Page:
A Mighty Wind (2003) from Johnny Web (Uncle Scoopy; Greg Wroblewski)

For many of you, Folk Music is just sort of a quaint thing that is appreciated by a small minority of people, but for us older guys, there was about a year in our youth when folk music actually was powerful on the pop charts and even on prime-time TV!

You see, it happened like this. Elvis went into the army between 1958 and 1960. His face pretty much disappeared from the pop scene altogether in 1959 for a while, and he gradually reemerged from the army as a new man, transformed from the wild, gyrating, young rockabilly stud into a corny mainstream-friendly star of incredibly bad musicals. In the early sixties he was doing crap like Blue Hawaii and Girls! Girls! Girls!

Meanwhile, the Beatles didn't start to dominate the record charts until 1963 and 1964.

In between rockabilly do-wop and the British Invasion, there was a brief window of opportunity for other musical genres - surf music and folk music being two good examples. Folk singing was quite the rage on university campuses, and even resulted in some prime-time TV shows. ABC ran something called "Hootenanny" on Saturday night. Of course, this was mostly TV's version of sanitized folk singing, "toothpaste commercial" groups like The Chad Mitchell Trio and The Limeliters and, later, that pre-fab group called The New Christy Minstrels. Prime time TV really wasn't ready for Pete Seeger, who was the one and only giant of the folk scene after Woody Guthrie died, but whose politics were decidedly socialistic. Seeger was blacklisted by the show, which led to a boycott by Bob Dylan, Joan Baez, Peter Paul & Mary, The Kingston Trio - practically every folk act with a recognizable name.

So it happened that folk music really lost its one big chance to show off its best wares to the mainstream public and, within a year, the Beatles had taken over the entire music scene, relegating folk music to the quaint coffeehouse pastime you are probably familiar with.



A Mighty Wind is Chris Guest's what-if mockumentary that posits a reunion of some of the popular groups of the folk era.

Chris Guest began his public successes many years ago with edgy and pluperfect impersonations of James Taylor and Bob Dylan in National Lampoon's "Lemmings". In fact, he did TWO Dylan impersonations in that show - Highway 61 era and Nashville Skyline era.  Guest has maintained his irreverence toward his subject matter and his uncanny ability to duplicate other men's music, but over the years he has strayed away from pure lampoon, moving toward a combination of parody and sincerity. Guest's films have gradually softened in tone, so it isn't really fair to say that A Mighty Wind does for folk groups what Spinal Tap did for Heavy Metal.  He still has some zany characters, but some of his characters have gotten more sympathetic, and he's brought ever more heart to his work. In this film, he focuses the edgiest satire almost entirely on showbiz hangers-on and the "faux folk" groups that appeared in the commercial stages of folk's popularity - like The New Christy Minstrels, for example, who were not really folk singers at all, but a pop group which wrote and sang pop songs that sounded similar to folk refrains. In fact, they produced about 90% of the evil in the world for the next two decades, since their membership included the likes of Barry McGuire, John Denver, and Kenny Rogers!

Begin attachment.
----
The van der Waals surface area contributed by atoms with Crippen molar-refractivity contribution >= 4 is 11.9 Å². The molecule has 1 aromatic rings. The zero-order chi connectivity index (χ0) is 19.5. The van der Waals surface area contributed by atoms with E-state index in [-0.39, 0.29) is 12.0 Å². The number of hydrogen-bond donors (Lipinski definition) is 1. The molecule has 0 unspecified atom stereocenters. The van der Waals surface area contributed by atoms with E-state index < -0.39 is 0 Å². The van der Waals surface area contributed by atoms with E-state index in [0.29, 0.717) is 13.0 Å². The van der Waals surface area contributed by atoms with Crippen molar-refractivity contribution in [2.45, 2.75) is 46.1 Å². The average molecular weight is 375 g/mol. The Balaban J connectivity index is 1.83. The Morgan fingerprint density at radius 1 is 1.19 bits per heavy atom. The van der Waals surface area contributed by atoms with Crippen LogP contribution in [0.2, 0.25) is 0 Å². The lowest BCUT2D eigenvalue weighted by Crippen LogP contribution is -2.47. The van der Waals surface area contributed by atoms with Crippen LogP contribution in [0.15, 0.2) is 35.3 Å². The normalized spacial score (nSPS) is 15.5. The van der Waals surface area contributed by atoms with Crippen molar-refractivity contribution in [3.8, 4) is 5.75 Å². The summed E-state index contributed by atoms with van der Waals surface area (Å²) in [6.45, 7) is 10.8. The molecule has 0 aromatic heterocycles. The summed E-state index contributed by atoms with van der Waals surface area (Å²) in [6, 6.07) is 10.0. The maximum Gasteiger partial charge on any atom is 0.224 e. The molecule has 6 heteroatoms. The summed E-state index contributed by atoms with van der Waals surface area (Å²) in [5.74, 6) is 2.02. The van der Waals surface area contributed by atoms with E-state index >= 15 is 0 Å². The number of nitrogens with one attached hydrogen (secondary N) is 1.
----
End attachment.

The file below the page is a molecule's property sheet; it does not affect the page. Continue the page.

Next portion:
When Guest gets away from the toothpaste music and portrays the type of sincere non-commercial acts that permeated the early folk scene, he is quite respectful. He pokes fun at them, but it is clear that he also loves them.

Catherine O'Hara and Eugene Levy, a couple of SCTV veterans, play an "America's Sweetheart" folk couple who broke up after a few hits, and haven't really talked in thirty years. Levy's character is psychologically damaged, to boot. Guest handles their story with real style. He doesn't do anything so corny as to bring "Mitch and Mickey" back together because of the reunion concert, but he absolutely lets them have some moments of tenderness that are quite inspiring in an offhanded way, in situations where we understand what they really feel, even though nobody ever says the words. As he did in Guest's Best in Show, Eugene Levy manages to steal the show with a moment of personal triumph that inspires genuine feeling for his otherwise brain-dead character.